Carolyn Holmes, Personal Representative for the Estate of Robert V. Holmes, vs. Union Pacific Railroad Co.
Missouri Court of Appeals, Western District - WD82867
Public Defender Relief Statutes Okay
Supreme Court’s jurisdiction over constitutional challenges is exclusive only as to challenges that constitute a “real and substantial, not merely colorable [,]” argument that a provision of law directly violates a constitutional provision. Courts have inherent power and duty over practice before them, their dockets, and representation of indigent defendants in criminal actions. Statutes govern the courts’ exercise of their inherent power as long as the statute is neither unreasonable nor “hostile to the essence of the inherent power.” Statutes governing relief for public defenders provide a procedure to determine whether effective representation by specific public defenders requires the circuit court to order relief. The circuit court did not err in examining the operations of an entire area office of the Public Defender system. The circuit court did not err in finding historical caseload statistics more persuasive than other evidence. Those statutes do not provide declaratory relief on constitutional challenges, so a challenge to the constitutionality of those statutes within that statutory procedure is not a real and substantial challenge. Circuit court’s exercise of an inherent power is subject to review for abuse of discretion.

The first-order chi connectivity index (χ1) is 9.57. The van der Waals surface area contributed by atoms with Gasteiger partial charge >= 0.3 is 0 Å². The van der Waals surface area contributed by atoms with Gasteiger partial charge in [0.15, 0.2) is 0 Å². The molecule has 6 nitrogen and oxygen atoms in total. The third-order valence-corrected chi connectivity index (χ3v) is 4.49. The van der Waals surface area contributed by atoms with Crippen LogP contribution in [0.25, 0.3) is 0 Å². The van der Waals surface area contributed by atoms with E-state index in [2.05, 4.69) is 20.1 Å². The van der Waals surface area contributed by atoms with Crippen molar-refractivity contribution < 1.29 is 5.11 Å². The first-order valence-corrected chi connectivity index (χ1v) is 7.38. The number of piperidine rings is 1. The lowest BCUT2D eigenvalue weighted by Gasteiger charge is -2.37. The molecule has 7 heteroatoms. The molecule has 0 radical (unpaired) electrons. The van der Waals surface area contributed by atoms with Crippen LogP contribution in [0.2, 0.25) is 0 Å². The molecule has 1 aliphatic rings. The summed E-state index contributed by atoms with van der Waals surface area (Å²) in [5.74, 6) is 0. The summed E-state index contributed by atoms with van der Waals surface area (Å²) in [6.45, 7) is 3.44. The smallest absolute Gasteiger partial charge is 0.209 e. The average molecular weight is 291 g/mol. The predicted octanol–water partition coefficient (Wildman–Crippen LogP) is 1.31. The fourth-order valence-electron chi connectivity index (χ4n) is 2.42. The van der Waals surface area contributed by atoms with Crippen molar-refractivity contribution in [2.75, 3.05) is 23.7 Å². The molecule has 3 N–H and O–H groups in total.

In Re: Area 16 Public Defender Office III Ruth Petsch vs. Jackson County Prosecuting Attorney's Office
Missouri Court of Appeals, Western District - WD82962
No Plain Error Review
During sentencing phase, circuit court received testimony without objection from defendant, that defendant will be dangerous in the future, and that defendant deserves at least the maximum sentences that the law provides. “Sua sponte action should be exercised only in exceptional circumstances [because u]ninvited interference by the trial judge . . . risks injecting the judge into the role of a participant and invites trial error.” Court of Appeals presumes that circuit judged ignored inadmissible evidence, and appellant did not show that any manifest injustice or miscarriage of justice occurred, so Court of Appeals declines plain error review.
STATE OF MISSOURI, Plaintiff-Respondent v. MICHAEL GILES, JR., Defendant-Appellant
Missouri Court of Appeals, Southern District - SD36122
Innocent Explanations Do Not Negate Probable Cause
On judicial review of a license suspension by the Director of Revenue, the Director’s elements include information that the driver was driving with blood alcohol concentration. The information must rise to the level of probable cause, meaning that the information represents “a fair probability” in the eyes of “a prudent, cautious, and trained police officer [.]” The absence of some signs of intoxication does not negate the presence of others, and “innocent explanations for [driver]’s behavior” do not negate the facts that establish probable cause. Judgment restoring driving privileges reversed with directions to affirm suspension.
THOMAS MICHAEL CERUTTI, Petitioner-Respondent v. DIRECTOR OF REVENUE, STATE OF MISSOURI, Respondent-Appellant